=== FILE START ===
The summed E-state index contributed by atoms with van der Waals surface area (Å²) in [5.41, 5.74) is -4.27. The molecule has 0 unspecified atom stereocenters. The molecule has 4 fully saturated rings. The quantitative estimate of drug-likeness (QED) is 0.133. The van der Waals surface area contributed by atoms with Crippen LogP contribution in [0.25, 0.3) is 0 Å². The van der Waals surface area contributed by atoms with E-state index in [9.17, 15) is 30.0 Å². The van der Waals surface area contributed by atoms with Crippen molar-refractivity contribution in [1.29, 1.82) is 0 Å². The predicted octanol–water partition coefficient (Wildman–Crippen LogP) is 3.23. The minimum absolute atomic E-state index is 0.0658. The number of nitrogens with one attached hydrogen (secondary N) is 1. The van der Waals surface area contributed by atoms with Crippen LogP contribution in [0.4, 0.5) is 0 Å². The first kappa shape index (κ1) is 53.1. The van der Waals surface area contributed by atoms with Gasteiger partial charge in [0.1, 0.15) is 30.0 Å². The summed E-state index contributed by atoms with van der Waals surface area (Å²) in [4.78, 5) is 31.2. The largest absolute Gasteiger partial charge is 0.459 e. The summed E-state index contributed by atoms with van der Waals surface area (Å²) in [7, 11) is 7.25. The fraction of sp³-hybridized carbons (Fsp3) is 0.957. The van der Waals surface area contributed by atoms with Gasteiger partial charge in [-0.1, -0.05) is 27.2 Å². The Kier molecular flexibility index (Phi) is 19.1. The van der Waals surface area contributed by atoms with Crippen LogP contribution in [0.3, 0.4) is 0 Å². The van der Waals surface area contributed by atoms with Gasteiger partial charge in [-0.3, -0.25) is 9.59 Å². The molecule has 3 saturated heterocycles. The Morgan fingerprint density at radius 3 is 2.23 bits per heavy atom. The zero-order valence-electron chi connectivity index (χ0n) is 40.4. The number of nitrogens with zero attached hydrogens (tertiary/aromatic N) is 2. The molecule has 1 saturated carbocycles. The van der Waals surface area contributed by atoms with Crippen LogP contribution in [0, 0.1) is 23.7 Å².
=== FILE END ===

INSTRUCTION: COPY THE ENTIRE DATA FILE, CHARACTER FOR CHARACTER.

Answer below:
The summed E-state index contributed by atoms with van der Waals surface area (Å²) in [5.41, 5.74) is -4.27. The molecule has 0 unspecified atom stereocenters. The molecule has 4 fully saturated rings. The quantitative estimate of drug-likeness (QED) is 0.133. The van der Waals surface area contributed by atoms with Crippen LogP contribution in [0.25, 0.3) is 0 Å². The van der Waals surface area contributed by atoms with E-state index in [9.17, 15) is 30.0 Å². The van der Waals surface area contributed by atoms with Crippen molar-refractivity contribution in [1.29, 1.82) is 0 Å². The predicted octanol–water partition coefficient (Wildman–Crippen LogP) is 3.23. The minimum absolute atomic E-state index is 0.0658. The number of nitrogens with one attached hydrogen (secondary N) is 1. The van der Waals surface area contributed by atoms with Crippen LogP contribution in [0.4, 0.5) is 0 Å². The first kappa shape index (κ1) is 53.1. The van der Waals surface area contributed by atoms with Gasteiger partial charge in [0.1, 0.15) is 30.0 Å². The summed E-state index contributed by atoms with van der Waals surface area (Å²) in [4.78, 5) is 31.2. The largest absolute Gasteiger partial charge is 0.459 e. The summed E-state index contributed by atoms with van der Waals surface area (Å²) in [7, 11) is 7.25. The fraction of sp³-hybridized carbons (Fsp3) is 0.957. The van der Waals surface area contributed by atoms with Gasteiger partial charge in [-0.1, -0.05) is 27.2 Å². The Kier molecular flexibility index (Phi) is 19.1. The van der Waals surface area contributed by atoms with Crippen LogP contribution in [0.3, 0.4) is 0 Å². The van der Waals surface area contributed by atoms with Gasteiger partial charge in [-0.3, -0.25) is 9.59 Å². The molecule has 3 saturated heterocycles. The Morgan fingerprint density at radius 3 is 2.23 bits per heavy atom. The zero-order valence-electron chi connectivity index (χ0n) is 40.4. The number of nitrogens with zero attached hydrogens (tertiary/aromatic N) is 2. The molecule has 1 saturated carbocycles. The van der Waals surface area contributed by atoms with Crippen LogP contribution in [0, 0.1) is 23.7 Å².